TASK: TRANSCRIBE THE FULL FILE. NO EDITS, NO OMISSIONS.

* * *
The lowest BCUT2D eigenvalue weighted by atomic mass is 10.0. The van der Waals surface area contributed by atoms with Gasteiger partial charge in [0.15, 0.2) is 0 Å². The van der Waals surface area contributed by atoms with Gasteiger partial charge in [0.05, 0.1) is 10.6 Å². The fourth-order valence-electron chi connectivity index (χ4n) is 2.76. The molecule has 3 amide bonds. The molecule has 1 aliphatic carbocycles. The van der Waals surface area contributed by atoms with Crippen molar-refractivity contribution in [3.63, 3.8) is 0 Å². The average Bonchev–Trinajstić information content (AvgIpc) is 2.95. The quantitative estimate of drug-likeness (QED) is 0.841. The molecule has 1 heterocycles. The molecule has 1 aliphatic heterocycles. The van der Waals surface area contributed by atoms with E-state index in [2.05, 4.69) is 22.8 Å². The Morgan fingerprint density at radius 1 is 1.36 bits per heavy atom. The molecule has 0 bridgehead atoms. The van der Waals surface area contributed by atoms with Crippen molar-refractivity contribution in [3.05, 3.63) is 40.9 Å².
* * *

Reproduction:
The lowest BCUT2D eigenvalue weighted by atomic mass is 10.0. The van der Waals surface area contributed by atoms with Gasteiger partial charge in [0.15, 0.2) is 0 Å². The van der Waals surface area contributed by atoms with Gasteiger partial charge in [0.05, 0.1) is 10.6 Å². The fourth-order valence-electron chi connectivity index (χ4n) is 2.76. The molecule has 3 amide bonds. The molecule has 1 aliphatic carbocycles. The van der Waals surface area contributed by atoms with Crippen molar-refractivity contribution in [3.63, 3.8) is 0 Å². The average Bonchev–Trinajstić information content (AvgIpc) is 2.95. The quantitative estimate of drug-likeness (QED) is 0.841. The molecule has 1 heterocycles. The molecule has 1 aliphatic heterocycles. The van der Waals surface area contributed by atoms with E-state index in [2.05, 4.69) is 22.8 Å². The Morgan fingerprint density at radius 1 is 1.36 bits per heavy atom. The molecule has 0 bridgehead atoms. The van der Waals surface area contributed by atoms with Crippen molar-refractivity contribution in [3.05, 3.63) is 40.9 Å².